After the war, Nash became obsessed with certain places, such as Dymchurch, where he painted The Shore as long straight concrete lines, huge patches of yellow sand and a floaty sky. Other works included still lifes, such as Dead Spring, a plant’s dying greenery soft and twirling against harsh straight lines in the background.

Later works included compositions of objects such as driftwood and stones, and then landscape paintings including objects such as the Avebury stones, or objects representing them.

The Second World War brought along starkness to his work again, including Totes Meer (Dead Sea), inspired by the piles of metal from crashed planes he saw at the Cowley Dump in Oxford, making it into a new shiny sea full of waves.

His final paintings were a return to landscapes involving the moon or sun, and flowers in the sky as precursors of death. It’s a fascinating exhibition and if like me you knew Nash mainly for his war paintings its eye opening.

At Tate Modern, the Robert Rauschenberg exhibition couldn’t be more of a contrast. The artist lived from 1925-2008, and began his career in the 1950s. He came from Texas and only went to an art gallery for the first time after being drafted into the navy.

His first works included a car tyre coated in paint driven over a long strip of paper. Works developed into paintings incorporating found items, and then larger free-standing collages and some works he created live on stage.

There is also the infamous stuffed goad he acquired, and was initially unsure how to evolve it into an art work; eventually it became wrapped in a tyre and stood over a painting. Another work shows a single bed, sheet pulled enticingly back, but the whole coated in paint.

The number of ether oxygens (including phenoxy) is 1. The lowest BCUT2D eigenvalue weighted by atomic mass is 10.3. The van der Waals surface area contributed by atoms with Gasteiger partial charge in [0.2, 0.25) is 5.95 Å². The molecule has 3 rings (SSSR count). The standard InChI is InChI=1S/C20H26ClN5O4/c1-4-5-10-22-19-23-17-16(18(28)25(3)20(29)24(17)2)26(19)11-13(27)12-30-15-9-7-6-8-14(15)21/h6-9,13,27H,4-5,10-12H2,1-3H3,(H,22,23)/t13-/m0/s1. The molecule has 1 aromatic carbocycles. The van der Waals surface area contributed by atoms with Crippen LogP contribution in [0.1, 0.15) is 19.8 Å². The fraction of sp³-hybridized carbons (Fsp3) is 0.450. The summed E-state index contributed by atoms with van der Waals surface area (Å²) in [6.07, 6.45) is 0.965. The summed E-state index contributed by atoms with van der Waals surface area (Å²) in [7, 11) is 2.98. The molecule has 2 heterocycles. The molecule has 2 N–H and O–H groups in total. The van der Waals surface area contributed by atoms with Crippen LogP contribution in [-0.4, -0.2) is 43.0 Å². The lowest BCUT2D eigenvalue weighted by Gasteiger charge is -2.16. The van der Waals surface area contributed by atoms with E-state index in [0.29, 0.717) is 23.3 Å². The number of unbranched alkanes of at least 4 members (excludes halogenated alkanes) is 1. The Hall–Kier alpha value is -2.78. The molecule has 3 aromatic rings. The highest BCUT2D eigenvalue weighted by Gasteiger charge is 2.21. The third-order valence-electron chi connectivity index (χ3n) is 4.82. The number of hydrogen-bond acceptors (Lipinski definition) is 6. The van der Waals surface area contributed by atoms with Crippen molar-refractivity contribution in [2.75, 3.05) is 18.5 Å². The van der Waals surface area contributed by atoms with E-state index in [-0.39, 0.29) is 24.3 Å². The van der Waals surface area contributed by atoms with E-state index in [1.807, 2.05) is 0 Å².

He also worked across art forms, creating sets for more than a decade for the Merce Cunningham dance group, who performed to compositions by John Cage.

Later works included silkscreens consisting of photos enlarged on to canvas, including the recently assassinated President Kennedy, and images from space, science and sport. Another departure was to create Mud Muse, a large tank of clay and water which pops and bubbles as air is released.

Later works took on a political hue, involving influences from countries with repressive governments, and also sculptures made from discarded scarp metal from his home state of Texas, then suffering after an oil crisis.

It’s a hugely varied exhibition and again a learning experience for someone only familiar with a few aspects of his work.

* Nash at Tate Britain continues until March 5, and Rauschenberg at Tate Modern until April 2.